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Trends and Applications
Clouds and Autonomous Databases are Poised for Growth
The IT industry is going through a major shift from centralized data centers to dispersed deployments across a variety of cloud and on-premise platforms. At the same time, availability is becoming more critical. Recently, Dave Bermingham, technical evangelist of SIOS Technology, shared his views on the current state of high availability in the cloud, and what organizations need to do to ensure continuity of service. "When moving to the cloud, the first thing you will discover is that the traditional SAN-based failover cluster for HA is no longer an option," he noted.
Think about the last time you filled out a paper form and contrast that with how many times you've filled out forms online. We live in an era where everything is digital. Forms are online, every click is captured, and even personal lives are documented on social media. The first wave of digitization led to more BI and better data-driven decisions. But, as we head into 2020, the focus has shifted from BI to operational analytics. Traditional BI was focused on enabling executives to make decisions using historical data. It was accelerated by technologies such as Hadoop, which were built for scale but could not deliver results.
As we stand at the start of a new year and on the precipice of a new decade—the 2020s, DBTA reached out to industry leaders for their perspectives on not only what's ahead in the year 2020 but also what they see developing as the next decade unfolds.
Whether you are reading the news, going to the store, dealing with customer service or sending a package, it has become apparent that AI is becoming part of our daily lives. We can see this on more of a macro level with the automotive industry and its adoption of AI to improve the overall driving experience, as well as the healthcare industry as it uses the technology to automate the process of identifying and ultimately diagnosing high-risk patient groups. Even the agriculture industry is taking advantage of AI to improve operating efficiency and assist with the automation of essential farming processes.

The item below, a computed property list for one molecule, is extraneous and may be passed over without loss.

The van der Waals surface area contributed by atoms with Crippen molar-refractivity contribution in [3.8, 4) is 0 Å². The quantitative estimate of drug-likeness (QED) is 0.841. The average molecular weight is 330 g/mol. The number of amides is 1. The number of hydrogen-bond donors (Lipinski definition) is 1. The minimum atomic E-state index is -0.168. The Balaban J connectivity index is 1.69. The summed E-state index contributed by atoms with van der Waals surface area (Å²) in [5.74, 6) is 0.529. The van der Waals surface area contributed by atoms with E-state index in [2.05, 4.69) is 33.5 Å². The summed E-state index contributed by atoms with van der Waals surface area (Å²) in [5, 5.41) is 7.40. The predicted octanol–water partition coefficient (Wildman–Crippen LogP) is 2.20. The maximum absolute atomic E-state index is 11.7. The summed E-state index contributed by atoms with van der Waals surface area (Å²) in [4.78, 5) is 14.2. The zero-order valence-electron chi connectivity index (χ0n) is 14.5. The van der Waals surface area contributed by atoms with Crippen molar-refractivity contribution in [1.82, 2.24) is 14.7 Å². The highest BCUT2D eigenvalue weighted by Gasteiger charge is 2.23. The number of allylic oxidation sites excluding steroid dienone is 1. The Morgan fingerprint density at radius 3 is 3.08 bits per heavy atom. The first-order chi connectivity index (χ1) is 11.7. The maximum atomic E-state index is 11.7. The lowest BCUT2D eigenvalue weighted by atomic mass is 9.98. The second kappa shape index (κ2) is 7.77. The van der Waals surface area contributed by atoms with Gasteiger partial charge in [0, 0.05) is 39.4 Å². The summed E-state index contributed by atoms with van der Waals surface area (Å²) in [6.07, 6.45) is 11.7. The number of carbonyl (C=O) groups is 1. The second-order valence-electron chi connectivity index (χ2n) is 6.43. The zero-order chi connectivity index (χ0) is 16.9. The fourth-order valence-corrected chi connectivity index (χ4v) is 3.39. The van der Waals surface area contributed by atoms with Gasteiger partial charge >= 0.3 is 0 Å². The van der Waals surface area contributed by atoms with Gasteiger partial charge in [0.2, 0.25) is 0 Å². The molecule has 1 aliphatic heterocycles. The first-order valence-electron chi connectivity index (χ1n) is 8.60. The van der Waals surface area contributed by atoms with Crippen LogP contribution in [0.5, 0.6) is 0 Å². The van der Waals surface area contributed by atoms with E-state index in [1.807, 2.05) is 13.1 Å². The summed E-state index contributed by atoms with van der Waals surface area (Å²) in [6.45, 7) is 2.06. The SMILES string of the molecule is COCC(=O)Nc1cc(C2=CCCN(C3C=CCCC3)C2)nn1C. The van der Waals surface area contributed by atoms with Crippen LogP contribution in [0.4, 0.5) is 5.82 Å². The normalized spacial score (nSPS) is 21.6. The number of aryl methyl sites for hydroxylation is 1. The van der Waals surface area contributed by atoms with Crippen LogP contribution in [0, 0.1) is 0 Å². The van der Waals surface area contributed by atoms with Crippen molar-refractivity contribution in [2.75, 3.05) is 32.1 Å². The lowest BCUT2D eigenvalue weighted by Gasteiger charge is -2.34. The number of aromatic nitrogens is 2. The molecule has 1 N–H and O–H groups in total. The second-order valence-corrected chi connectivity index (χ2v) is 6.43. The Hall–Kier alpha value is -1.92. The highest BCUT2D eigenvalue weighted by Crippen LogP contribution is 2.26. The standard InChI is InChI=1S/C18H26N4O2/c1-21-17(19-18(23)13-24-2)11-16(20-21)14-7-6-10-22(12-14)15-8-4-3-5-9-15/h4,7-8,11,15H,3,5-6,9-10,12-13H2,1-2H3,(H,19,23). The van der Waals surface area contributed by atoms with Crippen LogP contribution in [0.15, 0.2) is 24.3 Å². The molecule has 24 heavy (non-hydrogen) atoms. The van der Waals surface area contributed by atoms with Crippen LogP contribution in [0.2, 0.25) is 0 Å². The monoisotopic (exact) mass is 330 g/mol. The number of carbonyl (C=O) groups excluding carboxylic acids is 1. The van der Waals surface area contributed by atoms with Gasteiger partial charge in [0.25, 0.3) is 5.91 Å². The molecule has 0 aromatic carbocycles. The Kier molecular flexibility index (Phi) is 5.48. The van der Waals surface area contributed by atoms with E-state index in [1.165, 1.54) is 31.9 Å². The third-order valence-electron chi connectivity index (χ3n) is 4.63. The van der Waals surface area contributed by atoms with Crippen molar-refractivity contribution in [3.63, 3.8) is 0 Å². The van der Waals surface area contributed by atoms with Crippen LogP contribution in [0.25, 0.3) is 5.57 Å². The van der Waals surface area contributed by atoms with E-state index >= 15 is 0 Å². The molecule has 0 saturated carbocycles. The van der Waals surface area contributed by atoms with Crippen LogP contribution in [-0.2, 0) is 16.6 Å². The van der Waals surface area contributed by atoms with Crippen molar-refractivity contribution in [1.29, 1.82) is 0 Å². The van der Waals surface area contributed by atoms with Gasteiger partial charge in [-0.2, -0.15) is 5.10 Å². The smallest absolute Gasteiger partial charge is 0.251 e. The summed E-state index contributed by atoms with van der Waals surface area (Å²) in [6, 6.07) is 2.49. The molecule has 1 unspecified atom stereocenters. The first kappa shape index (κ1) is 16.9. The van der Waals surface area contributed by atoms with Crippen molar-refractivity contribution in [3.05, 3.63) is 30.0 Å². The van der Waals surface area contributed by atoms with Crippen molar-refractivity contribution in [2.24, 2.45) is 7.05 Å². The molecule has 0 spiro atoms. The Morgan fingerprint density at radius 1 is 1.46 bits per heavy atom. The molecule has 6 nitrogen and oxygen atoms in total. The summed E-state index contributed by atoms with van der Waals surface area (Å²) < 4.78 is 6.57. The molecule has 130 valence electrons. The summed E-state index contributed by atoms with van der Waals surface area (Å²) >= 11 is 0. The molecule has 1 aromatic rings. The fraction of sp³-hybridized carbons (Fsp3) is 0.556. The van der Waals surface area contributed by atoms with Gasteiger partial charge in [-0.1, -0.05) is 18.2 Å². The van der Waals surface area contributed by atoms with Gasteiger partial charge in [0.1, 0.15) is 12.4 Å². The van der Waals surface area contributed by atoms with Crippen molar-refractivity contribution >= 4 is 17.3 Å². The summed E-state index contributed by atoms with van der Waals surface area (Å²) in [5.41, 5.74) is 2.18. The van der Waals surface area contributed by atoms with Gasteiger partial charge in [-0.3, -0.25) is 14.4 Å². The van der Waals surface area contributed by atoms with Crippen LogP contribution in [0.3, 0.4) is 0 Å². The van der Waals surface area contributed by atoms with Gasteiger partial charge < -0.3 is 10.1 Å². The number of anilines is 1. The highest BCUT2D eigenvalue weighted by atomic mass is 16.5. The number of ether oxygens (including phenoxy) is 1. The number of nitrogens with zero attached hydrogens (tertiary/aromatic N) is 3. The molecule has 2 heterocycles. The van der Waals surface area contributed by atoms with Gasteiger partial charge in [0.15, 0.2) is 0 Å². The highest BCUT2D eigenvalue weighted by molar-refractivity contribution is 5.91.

Columns - Database Elaborations
What exactly is a data architecture? As the Zachman Framework exposed long ago, different people look for different kinds of details and documentation to answer fundamental questions about an enterprise's architecture. Someone involved with infrastructure will need to understand the tools used and the methods employed to move data and to be clear on concepts about how security will be enforced. But these aspects are only initial parts of the overall architecture, and as such, a simple diagram of tools used is incomplete and insufficient for a comprehensive view of data architecture.
Columns - DBA Corner
If you have been around the IT industry for as long as I have, you have seen technologies and ideas come and go—and sometimes even come back again. This is surely the case with the "new" products that call themselves data catalogs.
Columns - SQL Server Drill Down
The annual PASS Summit, the industry's largest gathering of SQL Server professionals, hosted more than 4,000 attendees in Seattle recently recently. PASS (www.pass.org) has grown to more than 300 local chapters around the world, and its 1,000th SQL Saturday will likely be held sometime in early 2020. The opening keynote by Rohan Kumar, corporate vice president of data and AI at Microsoft, focused on the achievements and growth of SQL Server in the marketplace, as well as on the new features and capabilities now available in the public release of SQL Server 2019.
Columns - Next-Gen Data Management
Remember when standing up a new database instance involved modeling the application using the underlying database to figure out what hardware (server, storage, etc.) was needed to support the new instance? And, since most organizations did capacity planning on a spreadsheet using linear metrics, there was a lot of estimating involved, thus over-provisioning the hardware was standard procedure.
Columns - Emerging Technologies
Researchers at Google recently announced they had achieved "quantum supremacy" by performing a non-trivial computation on a quantum computer that decisively outperformed a "classical" computer performing the same task. Although IBM disputed some details of the achievement, this announcement will probably stand as a milestone in the development of quantum computing technology. In minutes Google's quantum computer performed the calculation that would have taken most traditional computers thousands of years.
Zumasys is introducing jBASE 5.7.4, now including object-oriented programming, JSON support, enhanced security, and more. Object and JSON support updates allow users to parse JSON strings into a jBASE, debug applications quicker, and enhance support application with Dynamic Objects.
Pick Cloud and Rocket Software are presenting the third and final part of their Rocket MultiValue Cloud Webinar Series on Tuesday, December 10, at 11:00 a.m. ET/8:00 a.m. PT. Mark Pick CEO (Cloud Evangelist Officer) of Pick Cloud and son of Dick Pick, shares his affordable hosting solution for MultiValue clients and the advantage of Google's infrastructure on their private global fiber network - available on over 75 operating systems, including Microsoft Windows Server and many different Linux distributions.
Zumasys is continuing to see interest in the MultiValue space as its latest endeavor, revealed in the spring, attracts young developers. This past spring, Zumasys introduced a new open website for the PICK MultiValue industry that is designed to help companies train young developers.